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I have this code, which fails to compile:

import java.util.ArrayList;
import java.util.List;

public class TypeSafetyTest {

    public static void main(String[] args) {
        TypeSafetyTest test = new TypeSafetyTest();

    private void run() {
        Car car = new Car();
        List<String> wheelWeights = car.getWheelWeights();

    private class Car {
        List<Double> wheelWeights = new ArrayList<Double>();

        public List<Double> getWheelWeights() {
            return wheelWeights;

        public void setWheelWeights(List<Double> wheelWeights) {
            this.wheelWeights = wheelWeights;

It gives an "Incompatible types" error on the line:

List<String> wheelWeights = car.getWheelWeights();

However, if I change the line:

private class Car {


private class Car<T> {

then the code compiles successfully with the warning "Unchecked assignment" on the line that used to have the compile error. Why is this so? I was expecting it to give a compile error in both cases.

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Trying to understand Java Generics leads only to madness. I've been looking through the Java Language Specification and I still can't figure out the answer to this question. –  Antimony Dec 4 '12 at 22:08
Not a duplicate, but closely related: What is a raw type and why shouldn't we use it? Basically, once you declare your class using a raw type, you've explicitly opted out of all generics for the the entire class. –  Daniel Pryden Dec 4 '12 at 22:22

2 Answers 2

up vote 3 down vote accepted

One issue I see is:

 public List<Double> getWheelWeights() {
            return wheelWeights;

returns Double type List, but you are assigning it to List<String>

The reason why you are not seeing compile error when you change Car<T> is, because your instance creation is raw type, which is telling compiler that ignore type safety at compile time, due to backward compatability.

Car<Object> car = new Car<Object>();

If you change your object like this, then you will see compiler throwing the message again.

Please refer JLS 4.8 for more information.

Here is example from JLS:

    class Outer<T>{
        class Inner<S> {
            S s;

Outer.Inner<Double> x = null;  // illegal

It is not possible to access Inner as a partially raw type (a "rare" type), because Outer itself is raw, hence so are all its inner classes including Inner, and so it is not possible to pass any type arguments to Inner

The use of raw types is allowed only as a concession to compatibility of legacy code. The use of raw types in code written after the introduction of generics into the Java programming language is strongly discouraged. It is possible that future versions of the Java programming language will disallow the use of raw types.

I would suggest reading Generics (Updated)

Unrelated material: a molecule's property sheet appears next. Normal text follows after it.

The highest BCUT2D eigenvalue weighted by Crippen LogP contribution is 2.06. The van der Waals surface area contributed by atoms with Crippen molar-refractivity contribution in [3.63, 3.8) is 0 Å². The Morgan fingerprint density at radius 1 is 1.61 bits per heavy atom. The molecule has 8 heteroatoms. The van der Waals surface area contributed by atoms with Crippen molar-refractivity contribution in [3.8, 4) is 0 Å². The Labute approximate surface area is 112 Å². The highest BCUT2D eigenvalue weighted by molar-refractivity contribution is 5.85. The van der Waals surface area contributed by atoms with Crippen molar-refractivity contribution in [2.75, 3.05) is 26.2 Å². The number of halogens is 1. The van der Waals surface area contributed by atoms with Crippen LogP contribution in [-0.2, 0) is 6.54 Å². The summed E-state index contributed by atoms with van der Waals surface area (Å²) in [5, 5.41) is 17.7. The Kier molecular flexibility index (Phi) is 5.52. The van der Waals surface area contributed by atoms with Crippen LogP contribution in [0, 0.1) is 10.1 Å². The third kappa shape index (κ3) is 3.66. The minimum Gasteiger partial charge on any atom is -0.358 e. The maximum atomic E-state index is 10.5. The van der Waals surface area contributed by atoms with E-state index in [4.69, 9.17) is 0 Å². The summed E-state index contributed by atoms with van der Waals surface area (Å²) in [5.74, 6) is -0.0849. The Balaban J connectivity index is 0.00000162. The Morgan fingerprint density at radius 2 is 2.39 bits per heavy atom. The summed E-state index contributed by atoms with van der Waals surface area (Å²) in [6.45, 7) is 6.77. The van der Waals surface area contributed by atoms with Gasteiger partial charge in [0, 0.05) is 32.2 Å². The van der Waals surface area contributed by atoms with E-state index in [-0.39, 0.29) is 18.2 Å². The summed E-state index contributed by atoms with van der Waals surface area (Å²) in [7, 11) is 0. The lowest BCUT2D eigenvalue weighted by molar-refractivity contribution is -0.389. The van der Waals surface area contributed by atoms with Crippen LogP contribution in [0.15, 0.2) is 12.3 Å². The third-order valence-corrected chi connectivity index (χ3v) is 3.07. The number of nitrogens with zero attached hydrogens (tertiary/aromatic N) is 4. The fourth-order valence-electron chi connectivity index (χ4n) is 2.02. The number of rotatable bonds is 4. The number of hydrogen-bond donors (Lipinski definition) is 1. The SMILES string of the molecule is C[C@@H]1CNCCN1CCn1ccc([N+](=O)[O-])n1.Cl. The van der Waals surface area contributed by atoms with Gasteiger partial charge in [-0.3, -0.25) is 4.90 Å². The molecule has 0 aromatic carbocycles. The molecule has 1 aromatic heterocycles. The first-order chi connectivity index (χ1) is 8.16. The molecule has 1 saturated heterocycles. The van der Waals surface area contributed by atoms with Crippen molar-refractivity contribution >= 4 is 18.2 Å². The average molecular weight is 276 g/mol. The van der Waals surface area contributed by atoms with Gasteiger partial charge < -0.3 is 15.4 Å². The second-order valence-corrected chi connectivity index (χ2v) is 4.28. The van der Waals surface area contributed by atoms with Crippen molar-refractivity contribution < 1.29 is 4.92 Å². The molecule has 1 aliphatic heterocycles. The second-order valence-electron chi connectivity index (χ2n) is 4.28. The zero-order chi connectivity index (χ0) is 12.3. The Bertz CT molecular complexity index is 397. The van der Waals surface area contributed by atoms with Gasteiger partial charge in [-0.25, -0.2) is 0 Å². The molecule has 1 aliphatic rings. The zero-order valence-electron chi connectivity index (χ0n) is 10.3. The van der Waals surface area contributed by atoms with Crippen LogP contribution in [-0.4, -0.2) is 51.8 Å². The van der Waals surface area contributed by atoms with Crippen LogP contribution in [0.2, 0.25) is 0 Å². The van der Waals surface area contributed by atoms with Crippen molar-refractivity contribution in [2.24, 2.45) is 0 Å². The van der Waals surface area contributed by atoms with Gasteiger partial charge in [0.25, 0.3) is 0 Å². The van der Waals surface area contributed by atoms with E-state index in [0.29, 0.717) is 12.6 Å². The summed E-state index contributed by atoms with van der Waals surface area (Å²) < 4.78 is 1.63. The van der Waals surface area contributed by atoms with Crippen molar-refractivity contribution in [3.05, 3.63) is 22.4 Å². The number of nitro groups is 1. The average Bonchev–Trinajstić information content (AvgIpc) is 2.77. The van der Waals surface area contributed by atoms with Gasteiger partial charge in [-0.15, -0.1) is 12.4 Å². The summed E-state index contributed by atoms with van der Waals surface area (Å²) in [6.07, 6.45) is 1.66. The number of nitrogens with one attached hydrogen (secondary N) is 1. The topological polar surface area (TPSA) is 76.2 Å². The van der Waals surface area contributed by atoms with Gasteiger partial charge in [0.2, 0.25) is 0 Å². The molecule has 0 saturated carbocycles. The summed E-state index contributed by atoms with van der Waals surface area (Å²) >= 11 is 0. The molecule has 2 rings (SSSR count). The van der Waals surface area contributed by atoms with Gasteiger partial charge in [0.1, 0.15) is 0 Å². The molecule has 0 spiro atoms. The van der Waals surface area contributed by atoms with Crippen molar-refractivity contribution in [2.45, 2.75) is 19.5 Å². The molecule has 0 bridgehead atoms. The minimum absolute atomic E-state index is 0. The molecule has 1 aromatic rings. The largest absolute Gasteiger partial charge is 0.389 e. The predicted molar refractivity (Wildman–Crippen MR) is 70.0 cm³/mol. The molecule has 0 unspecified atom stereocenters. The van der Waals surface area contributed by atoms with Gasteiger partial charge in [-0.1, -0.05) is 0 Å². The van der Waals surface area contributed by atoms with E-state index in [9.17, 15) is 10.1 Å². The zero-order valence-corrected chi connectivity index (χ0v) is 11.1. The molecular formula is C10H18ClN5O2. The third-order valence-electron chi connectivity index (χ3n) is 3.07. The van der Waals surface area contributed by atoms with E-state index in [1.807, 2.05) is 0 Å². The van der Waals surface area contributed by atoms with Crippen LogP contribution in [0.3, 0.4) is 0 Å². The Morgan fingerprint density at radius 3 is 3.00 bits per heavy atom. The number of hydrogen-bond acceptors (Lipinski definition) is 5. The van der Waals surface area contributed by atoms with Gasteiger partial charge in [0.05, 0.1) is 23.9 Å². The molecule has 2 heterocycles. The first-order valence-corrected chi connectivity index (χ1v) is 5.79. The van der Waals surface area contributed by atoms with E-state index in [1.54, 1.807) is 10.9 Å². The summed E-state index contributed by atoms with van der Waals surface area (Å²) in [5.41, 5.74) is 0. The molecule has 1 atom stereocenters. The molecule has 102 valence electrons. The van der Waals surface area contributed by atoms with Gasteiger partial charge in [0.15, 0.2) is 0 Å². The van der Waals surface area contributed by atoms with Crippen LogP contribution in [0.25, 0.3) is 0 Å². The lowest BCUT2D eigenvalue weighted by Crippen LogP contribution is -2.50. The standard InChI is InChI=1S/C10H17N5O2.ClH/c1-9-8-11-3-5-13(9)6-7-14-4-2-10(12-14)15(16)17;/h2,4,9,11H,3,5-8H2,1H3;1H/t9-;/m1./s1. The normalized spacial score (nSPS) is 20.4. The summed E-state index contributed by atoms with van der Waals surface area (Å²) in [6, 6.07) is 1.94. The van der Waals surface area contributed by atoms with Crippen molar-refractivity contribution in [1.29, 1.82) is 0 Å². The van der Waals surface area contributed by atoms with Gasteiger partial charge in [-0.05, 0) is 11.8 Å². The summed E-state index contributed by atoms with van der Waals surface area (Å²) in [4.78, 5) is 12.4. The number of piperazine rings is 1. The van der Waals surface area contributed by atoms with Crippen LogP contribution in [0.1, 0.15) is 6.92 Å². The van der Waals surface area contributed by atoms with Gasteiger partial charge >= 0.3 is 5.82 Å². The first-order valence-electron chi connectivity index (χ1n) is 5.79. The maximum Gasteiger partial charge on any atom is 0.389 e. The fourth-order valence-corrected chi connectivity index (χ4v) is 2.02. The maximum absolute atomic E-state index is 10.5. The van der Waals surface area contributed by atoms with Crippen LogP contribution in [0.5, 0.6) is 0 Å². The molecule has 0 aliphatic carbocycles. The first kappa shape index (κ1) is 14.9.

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He knows that.. he is asking why it doesn't give an error when he uses a parametric type. My answer is purely an educated guess. I figure you can give a more correct answer. –  Lews Therin Dec 4 '12 at 21:59
I see. If the compiler is really ignoring type safety because the Car object is not initialized with a type then I would expect the compiler to only ignore type safety for the fields in Car that actually use the type declaration. –  Thomas Dec 4 '12 at 22:18
@Thomas Raw types are basically a compatibility measure for legacy code, so very little type checking is applied. –  Antimony Dec 4 '12 at 22:19
@ThomasRyabin: raw types are there for To facilitate interfacing with non-generic legacy code, the warning message you are getting there tells you that if you want type safety at compile time make sure you are always abide to generics. –  Nambari Dec 4 '12 at 22:21
@ThomasRyabin: That is a common misconception. But that is not how the Java language is specified. Raw types should only ever be used for compatibility with pre-generics code -- any other use is almost certainly an error, for this very reason. –  Daniel Pryden Dec 4 '12 at 22:26

When you change Car to Car<T>, Car becomes a generic class. Therefore, your car object now has the raw type Car, since you didn't provide any type parameters. And nonstatic non inherited members of a raw type are also a raw type. This means that getWheelWeights() is now returning a raw type. And since it's a raw type, it does an unchecked conversion, meaning you only get a warning, not an error.

You can fix this by providing a type argument for car. For example

Car<Object> car = new Car();

Note that if you want the type safety benefits of generics, you shouldn't use raw types at all. They are just a compatibility fix for pre-generic code, hence the contagiousness and lack of checking for raw types.

share|improve this answer
Your "fix" will still cause an unchecked conversion warning, since the right-hand side is still a raw type (but at least usages of the car variable will not be). Much better would be to specify the type argument on both sides, like so: Car<Object> car = new Car<Object>();. –  Daniel Pryden Dec 4 '12 at 22:27
@Daniel Good point. I just meant "fix" as in make the compiler error return, but you're right that it's better to use a type argument on both sides. –  Antimony Dec 5 '12 at 1:34

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